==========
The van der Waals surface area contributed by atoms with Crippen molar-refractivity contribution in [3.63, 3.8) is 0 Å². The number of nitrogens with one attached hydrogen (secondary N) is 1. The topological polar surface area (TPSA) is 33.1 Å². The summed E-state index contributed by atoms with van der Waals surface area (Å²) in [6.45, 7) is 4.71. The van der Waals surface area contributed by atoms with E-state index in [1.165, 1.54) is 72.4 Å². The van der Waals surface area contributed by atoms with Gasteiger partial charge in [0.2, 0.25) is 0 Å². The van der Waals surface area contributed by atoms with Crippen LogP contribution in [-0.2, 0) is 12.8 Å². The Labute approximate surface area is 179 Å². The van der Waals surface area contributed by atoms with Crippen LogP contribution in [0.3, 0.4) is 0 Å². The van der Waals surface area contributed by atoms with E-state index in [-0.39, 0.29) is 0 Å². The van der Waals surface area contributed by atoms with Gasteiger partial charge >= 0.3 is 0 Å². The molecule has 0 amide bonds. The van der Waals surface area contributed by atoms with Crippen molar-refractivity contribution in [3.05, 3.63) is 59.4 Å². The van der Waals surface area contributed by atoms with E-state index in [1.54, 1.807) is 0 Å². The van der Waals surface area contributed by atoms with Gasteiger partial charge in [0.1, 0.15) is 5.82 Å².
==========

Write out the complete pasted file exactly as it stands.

The van der Waals surface area contributed by atoms with Crippen molar-refractivity contribution in [3.63, 3.8) is 0 Å². The number of nitrogens with one attached hydrogen (secondary N) is 1. The topological polar surface area (TPSA) is 33.1 Å². The summed E-state index contributed by atoms with van der Waals surface area (Å²) in [6.45, 7) is 4.71. The van der Waals surface area contributed by atoms with E-state index in [1.165, 1.54) is 72.4 Å². The van der Waals surface area contributed by atoms with Gasteiger partial charge in [0.2, 0.25) is 0 Å². The van der Waals surface area contributed by atoms with Crippen LogP contribution in [-0.2, 0) is 12.8 Å². The Labute approximate surface area is 179 Å². The van der Waals surface area contributed by atoms with Crippen LogP contribution in [0.3, 0.4) is 0 Å². The van der Waals surface area contributed by atoms with E-state index in [-0.39, 0.29) is 0 Å². The van der Waals surface area contributed by atoms with Gasteiger partial charge >= 0.3 is 0 Å². The molecule has 0 amide bonds. The van der Waals surface area contributed by atoms with Crippen molar-refractivity contribution in [3.05, 3.63) is 59.4 Å². The van der Waals surface area contributed by atoms with E-state index in [1.54, 1.807) is 0 Å². The van der Waals surface area contributed by atoms with Gasteiger partial charge in [0.1, 0.15) is 5.82 Å².